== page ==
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How Sperm Washing Is Used in Intrauterine Insemination
In a traditional pregnancy, conception happens when sperm travels from the penis into the vagina, through the cervical area, and through the uterus before finally arriving in the fallopian tube, where it fertilizes an egg that has traveled from an ovary.
While this may sound like a simple matter of getting from point A to point B, the process of conceiving a child can actually be quite complicated as it relies heavily on near-perfect timing. For example, sperm have only a short period of time before they must vacate the cervical area, which can thicken, increase in acidity, and become hostile to sperm.
Intrauterine insemination (IUI) is a fertility treatment that skips this first part of the journey by placing semen directly into the woman’s uterus via a thin catheter during the time of ovulation. This procedure is often one of the first fertility treatments that couples try when they have been actively trying to conceive for a while without any success. It is also commonly performed on single women or lesbian couples using donor sperm.
However, although IUI can improve your chances of conceiving a child, placement and timing alone have their limits. To maximize the potential for success, sperm must go through a special process of preparation known as sperm washing.
How Does Sperm Washing Work?
Sperm washing is a process in which a semen sample is stripped of certain chemicals that have the potential to react adversely while in the uterus. There are a few sperm washing methods that can be performed:
● Basic wash: This is a technique in which a special solution is added to the ejaculate. The semen is then put through repeated centrifugation, which separates the sperm from the seminal fluid and results in a concentrated sample of sperm cells.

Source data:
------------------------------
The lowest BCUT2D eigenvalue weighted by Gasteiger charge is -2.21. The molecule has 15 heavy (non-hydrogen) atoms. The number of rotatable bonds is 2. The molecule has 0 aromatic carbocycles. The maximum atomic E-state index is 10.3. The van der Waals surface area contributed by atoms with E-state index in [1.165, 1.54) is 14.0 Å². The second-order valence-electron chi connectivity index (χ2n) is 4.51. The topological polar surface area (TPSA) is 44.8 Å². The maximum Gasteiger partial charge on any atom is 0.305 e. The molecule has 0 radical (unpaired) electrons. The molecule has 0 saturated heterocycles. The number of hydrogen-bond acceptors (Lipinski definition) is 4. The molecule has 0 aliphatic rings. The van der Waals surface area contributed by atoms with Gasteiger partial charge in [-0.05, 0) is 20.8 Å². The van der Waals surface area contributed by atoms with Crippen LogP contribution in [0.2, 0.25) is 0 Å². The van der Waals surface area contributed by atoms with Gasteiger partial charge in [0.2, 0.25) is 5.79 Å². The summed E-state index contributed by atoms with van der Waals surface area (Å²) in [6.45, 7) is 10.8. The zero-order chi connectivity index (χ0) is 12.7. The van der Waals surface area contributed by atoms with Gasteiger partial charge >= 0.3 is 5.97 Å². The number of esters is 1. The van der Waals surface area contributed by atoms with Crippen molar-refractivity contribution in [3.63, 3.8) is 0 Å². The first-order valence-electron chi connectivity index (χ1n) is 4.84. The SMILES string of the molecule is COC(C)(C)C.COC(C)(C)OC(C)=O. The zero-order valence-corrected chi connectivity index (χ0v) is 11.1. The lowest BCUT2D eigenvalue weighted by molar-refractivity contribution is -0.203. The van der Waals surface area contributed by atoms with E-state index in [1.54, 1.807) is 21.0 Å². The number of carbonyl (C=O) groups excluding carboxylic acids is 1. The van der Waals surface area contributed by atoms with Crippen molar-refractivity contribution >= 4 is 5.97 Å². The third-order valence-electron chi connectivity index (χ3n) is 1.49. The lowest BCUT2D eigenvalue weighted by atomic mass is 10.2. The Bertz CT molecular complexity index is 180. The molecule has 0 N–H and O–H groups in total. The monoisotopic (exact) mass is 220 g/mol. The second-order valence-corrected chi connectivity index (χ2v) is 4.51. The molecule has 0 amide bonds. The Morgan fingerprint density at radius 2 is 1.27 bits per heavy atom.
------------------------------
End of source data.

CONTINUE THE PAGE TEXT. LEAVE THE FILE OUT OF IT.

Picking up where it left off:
● Premium wash: Using a density gradient centrifugation process, motile sperm are isolated and purified, resulting in a sperm sample containing sperm with a motility of 90% or higher.
● Swim-up technique: This method relies on the sperm’s own ability to self-migrate by adding a layer of media on a semen sample that encourages the most motile sperm to swim up into the media. The sperm can then be harvested.
In all three methods, a concentrated sample consisting of motile sperm is produced and can be used in the IUI procedure. This concentrated sample improves your chances of success with IUI by putting a higher number of strong sperm into the woman’s reproductive system.
Preparing for Sperm Washing
To ensure that they produce a strong working semen sample before the washing procedure, it’s crucial that men abstain from all forms of ejaculation (including masturbation) for at least two days but no more than five days. When it is time, the male deposits his specimen into a sterile container, which can be done either at home or at the fertility center.